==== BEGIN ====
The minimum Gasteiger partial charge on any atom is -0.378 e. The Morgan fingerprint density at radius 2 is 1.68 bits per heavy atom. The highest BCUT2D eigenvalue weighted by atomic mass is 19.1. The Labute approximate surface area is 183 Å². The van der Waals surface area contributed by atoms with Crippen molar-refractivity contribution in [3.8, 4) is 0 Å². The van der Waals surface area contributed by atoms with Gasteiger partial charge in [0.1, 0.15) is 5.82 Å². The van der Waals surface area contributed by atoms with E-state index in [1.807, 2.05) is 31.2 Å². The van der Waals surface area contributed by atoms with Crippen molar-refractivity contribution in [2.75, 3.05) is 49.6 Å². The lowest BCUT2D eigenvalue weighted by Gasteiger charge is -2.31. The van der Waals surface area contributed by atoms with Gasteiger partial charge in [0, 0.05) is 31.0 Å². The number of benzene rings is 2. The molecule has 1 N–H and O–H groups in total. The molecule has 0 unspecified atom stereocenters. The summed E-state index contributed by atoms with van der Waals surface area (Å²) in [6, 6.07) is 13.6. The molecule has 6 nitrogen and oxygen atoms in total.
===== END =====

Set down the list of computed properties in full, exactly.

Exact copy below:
The minimum Gasteiger partial charge on any atom is -0.378 e. The Morgan fingerprint density at radius 2 is 1.68 bits per heavy atom. The highest BCUT2D eigenvalue weighted by atomic mass is 19.1. The Labute approximate surface area is 183 Å². The van der Waals surface area contributed by atoms with Crippen molar-refractivity contribution in [3.8, 4) is 0 Å². The van der Waals surface area contributed by atoms with Gasteiger partial charge in [0.1, 0.15) is 5.82 Å². The van der Waals surface area contributed by atoms with E-state index in [1.807, 2.05) is 31.2 Å². The van der Waals surface area contributed by atoms with Crippen molar-refractivity contribution in [2.75, 3.05) is 49.6 Å². The lowest BCUT2D eigenvalue weighted by Gasteiger charge is -2.31. The van der Waals surface area contributed by atoms with Gasteiger partial charge in [0, 0.05) is 31.0 Å². The number of benzene rings is 2. The molecule has 1 N–H and O–H groups in total. The molecule has 0 unspecified atom stereocenters. The summed E-state index contributed by atoms with van der Waals surface area (Å²) in [6, 6.07) is 13.6. The molecule has 6 nitrogen and oxygen atoms in total.